''South Australia v Commonwealth'' ("the First Uniform Tax case"). is a decision of the
High Court of Australia The High Court of Australia is the highest court in the Judiciary of Australia#Australian court hierarchy, Australian court hierarchy and the final appellate court, court of appeal. It has both Original jurisdiction, original and appellate juris ...

High Court of Australia
that established the
Commonwealth government The Australian Government, also known as the Commonwealth Government, is the national government of Australia, a federalism, federal parliamentary system, parliamentary constitutional monarchy. Like other Westminster system, Westminster-style ...
's ability to impose a scheme of uniform
income tax An income tax is a tax imposed on individuals or entities (taxpayers) in respect of the income or profits earned by them (commonly called taxable income). Income tax generally is computed as the product of a tax rate times the taxable income. Taxa ...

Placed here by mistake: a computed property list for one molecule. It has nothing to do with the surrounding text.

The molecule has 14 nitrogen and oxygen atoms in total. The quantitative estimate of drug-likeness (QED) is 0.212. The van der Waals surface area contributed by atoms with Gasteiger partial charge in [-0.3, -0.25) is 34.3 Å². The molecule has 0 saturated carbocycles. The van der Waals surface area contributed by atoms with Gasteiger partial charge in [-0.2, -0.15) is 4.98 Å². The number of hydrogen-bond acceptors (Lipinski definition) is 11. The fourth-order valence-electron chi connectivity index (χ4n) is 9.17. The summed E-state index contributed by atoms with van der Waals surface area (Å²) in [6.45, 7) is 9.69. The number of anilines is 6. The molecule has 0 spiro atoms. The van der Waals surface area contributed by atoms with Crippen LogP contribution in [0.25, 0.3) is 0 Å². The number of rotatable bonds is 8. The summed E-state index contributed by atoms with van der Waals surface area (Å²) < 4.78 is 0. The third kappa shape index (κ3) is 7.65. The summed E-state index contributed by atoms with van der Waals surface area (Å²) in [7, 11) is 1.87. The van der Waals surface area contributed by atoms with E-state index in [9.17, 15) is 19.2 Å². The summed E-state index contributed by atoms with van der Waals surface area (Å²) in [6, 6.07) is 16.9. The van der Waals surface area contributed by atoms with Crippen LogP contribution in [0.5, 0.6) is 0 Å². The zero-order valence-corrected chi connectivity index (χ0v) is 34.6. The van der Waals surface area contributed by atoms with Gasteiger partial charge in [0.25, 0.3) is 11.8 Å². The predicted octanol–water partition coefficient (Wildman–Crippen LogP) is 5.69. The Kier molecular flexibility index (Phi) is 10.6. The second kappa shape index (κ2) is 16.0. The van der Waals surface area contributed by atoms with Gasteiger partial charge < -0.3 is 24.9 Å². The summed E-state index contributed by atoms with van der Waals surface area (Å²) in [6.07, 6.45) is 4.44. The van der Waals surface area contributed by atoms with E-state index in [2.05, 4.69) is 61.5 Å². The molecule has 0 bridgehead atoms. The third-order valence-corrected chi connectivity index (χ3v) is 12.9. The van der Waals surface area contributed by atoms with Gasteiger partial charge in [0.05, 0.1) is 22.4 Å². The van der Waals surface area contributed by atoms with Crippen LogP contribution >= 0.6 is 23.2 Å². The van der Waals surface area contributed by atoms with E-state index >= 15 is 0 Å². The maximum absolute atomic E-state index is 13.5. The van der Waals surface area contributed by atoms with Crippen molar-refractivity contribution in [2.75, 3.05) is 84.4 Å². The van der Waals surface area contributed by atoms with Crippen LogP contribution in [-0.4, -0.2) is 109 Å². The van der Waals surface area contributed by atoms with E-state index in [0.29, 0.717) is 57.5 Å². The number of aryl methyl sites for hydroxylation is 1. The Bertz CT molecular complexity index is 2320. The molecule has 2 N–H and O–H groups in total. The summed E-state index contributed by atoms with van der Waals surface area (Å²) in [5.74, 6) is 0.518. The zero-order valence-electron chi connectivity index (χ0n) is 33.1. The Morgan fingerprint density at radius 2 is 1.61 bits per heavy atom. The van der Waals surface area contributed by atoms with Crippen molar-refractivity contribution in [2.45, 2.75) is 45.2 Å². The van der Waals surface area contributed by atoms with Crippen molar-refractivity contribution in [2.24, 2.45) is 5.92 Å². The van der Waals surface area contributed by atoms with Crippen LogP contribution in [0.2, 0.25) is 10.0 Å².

across the country and displace the State. It was a major contributor to Australia's vertical fiscal imbalance in the spending requirements and taxing abilities of the various levels of government, and was thus a watershed moment in the development of
federalism in Australia Federalism is a mixed or compound mode of government A government is the system or group of people governing an organized community, generally a State (polity), state. In the case of its broad associative definition, government norm ...


In 1942, during the
Second World War World War II or the Second World War, often abbreviated as WWII or WW2, was a global war that lasted from 1939 to 1945. It involved the vast majority of the world's countries—including all the great powers—forming two opposing m ...